Simon Birmingham: So you’re right, that we do have an activity test for eligibility to access the child care subsidy. There are some exemptions for that for very low income families, and there is guaranteed support to access preschool at a universal level for children in the year before they enter school. But then if you’re looking at other categories, yes people need to meet the activity test of working, studying or volunteering. It is, and will be a generous and light touch activity test that – as I say, activities like volunteering will be included, and I have no doubt that parents who work on the family farm certainly have that work acknowledged as part of the activity test.
Sheridan Stewart: The service currently travels to field days, gymkhanas, all that sort of thing, to provide children’s activities. Presumably that won’t be able to happen any more once these changes come into effect?
Simon Birmingham: That probably becomes really a matter for the service and the other types of funding or support that they might access. Obviously, what we’re looking at here is a child care and early learning service that we are looking to support and support the diverse needs of families around Australia to access child care and early learning opportunities for children. Now if you’re shifting into other environments that are less about providing that child care service and more about additional services offered in community event settings, they’re not necessarily things that would naturally fit within the new terms and programmes. But there will be, I’m sure, sufficient support in the core elements of the programme that hopefully would then allow the service to continue with perhaps some community assistance to operate in other additional ways.
Sheridan Stewart: So just to clarify, there is some hope for these families in the remoter parts of our listening region that the children’s services they’re currently accessing may still continue and that special circumstances will be taken into account?
Simon Birmingham: There certainly is, and we are very committed, as I say, to working with each individual one of these budget-based funding services, to help them on the transition path. They will get individual tailored assistance from a specific consultant working with them so that we’re- when the model of funding changes, they’re in a position to be able to know how to comply with that model and how to best structure their services to access funding from it.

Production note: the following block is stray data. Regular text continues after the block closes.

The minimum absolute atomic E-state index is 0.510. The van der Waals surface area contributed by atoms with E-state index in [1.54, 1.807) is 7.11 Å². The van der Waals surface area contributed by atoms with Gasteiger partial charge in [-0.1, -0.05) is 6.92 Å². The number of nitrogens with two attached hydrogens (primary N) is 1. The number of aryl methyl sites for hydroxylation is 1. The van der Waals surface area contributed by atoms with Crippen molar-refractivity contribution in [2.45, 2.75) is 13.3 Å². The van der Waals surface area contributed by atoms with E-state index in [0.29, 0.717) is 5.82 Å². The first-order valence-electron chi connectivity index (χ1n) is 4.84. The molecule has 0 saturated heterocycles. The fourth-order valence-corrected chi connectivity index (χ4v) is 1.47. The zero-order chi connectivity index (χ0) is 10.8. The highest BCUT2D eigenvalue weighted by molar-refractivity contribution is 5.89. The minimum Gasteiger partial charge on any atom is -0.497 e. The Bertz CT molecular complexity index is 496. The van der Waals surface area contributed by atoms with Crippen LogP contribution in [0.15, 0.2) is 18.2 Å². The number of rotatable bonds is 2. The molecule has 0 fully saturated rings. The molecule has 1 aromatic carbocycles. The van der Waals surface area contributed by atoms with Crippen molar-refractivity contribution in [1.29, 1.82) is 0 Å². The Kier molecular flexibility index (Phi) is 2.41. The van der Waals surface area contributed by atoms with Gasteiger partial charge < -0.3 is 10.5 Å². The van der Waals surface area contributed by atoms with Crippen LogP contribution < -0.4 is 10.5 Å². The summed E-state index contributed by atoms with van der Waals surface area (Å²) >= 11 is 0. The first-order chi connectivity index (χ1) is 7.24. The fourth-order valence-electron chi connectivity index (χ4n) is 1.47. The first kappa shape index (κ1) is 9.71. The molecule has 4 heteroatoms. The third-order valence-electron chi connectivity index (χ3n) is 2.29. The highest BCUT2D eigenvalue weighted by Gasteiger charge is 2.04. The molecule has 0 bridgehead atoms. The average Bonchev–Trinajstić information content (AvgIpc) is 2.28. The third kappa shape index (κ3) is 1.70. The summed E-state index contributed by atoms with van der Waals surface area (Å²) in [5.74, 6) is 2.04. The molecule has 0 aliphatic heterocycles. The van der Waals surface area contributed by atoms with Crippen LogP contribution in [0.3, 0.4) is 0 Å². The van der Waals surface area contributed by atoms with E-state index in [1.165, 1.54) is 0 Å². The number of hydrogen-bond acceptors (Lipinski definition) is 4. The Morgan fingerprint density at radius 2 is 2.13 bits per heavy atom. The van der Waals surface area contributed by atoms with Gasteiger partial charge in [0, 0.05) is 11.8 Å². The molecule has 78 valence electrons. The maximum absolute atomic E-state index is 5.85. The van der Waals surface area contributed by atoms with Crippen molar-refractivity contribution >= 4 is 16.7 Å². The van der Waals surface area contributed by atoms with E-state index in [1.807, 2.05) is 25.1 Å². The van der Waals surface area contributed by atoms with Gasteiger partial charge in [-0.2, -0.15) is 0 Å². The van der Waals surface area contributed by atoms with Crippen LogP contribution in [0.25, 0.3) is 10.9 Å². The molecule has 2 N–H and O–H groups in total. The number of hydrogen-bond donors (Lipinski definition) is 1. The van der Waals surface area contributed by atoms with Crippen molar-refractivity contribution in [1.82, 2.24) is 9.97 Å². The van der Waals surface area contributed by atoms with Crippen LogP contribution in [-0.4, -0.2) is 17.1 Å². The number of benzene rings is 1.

Sheridan Stewart: While I have you – I know that’s not a line politicians usually like to hear …
… the Nanny Programme that kicked off last month. What’s the uptake of that been like?
Simon Birmingham: The uptake in terms of applications and interest in the Nanny Programme was strong. Negotiations are underway between the parents and the service providers at present. So we had parents apply under the Nanny Programme; service providers are out there at present negotiating in terms of the placement of people. I haven’t had a recent update in terms of how those negotiations are tracking, but I’m very confident that we’ll get a good sample to give us a pilot programme that works over the next couple of years. And really, this is about then informing future government policies so that we’re able to make sure that families who cannot access traditional child care because of where they live or the hours they work have an alternative support mechanism available to them.
Sheridan Stewart: So, it’s a two year Nanny Pilot Programme which just kicked off recently. Is that targeting a particular sector of the population? For example, those who live on remote farms?
Simon Birmingham: Absolutely. The overwhelming majority of applicants – and we really wanted to target it – are to people either living in areas where they can’t access traditional child care services – so people living in rural and remote locations definitely fall into that category – or targeting people who, due to the hours they work, are unable to access traditional child care services. So, emergency service workers, hospitality or transport employees, or people who have irregular shift work in that regard. It’s about recognising that we do provide generous support to families to access child care where they’re able to do so in a normal setting. If due to their hours or locality they’re unable to do so, we’re trialling this Nanny Pilot Programme. It is a trial, and a genuine trial, to work out how we can best structure it over a longer term horizon in the future, so it’s a two year programme and obviously throughout it we’ll be looking at what’s working, what’s not working, to inform future policy decisions.
Sheridan Stewart: Senator Birmingham, thanks for your time today.
Simon Birmingham: A pleasure, any time.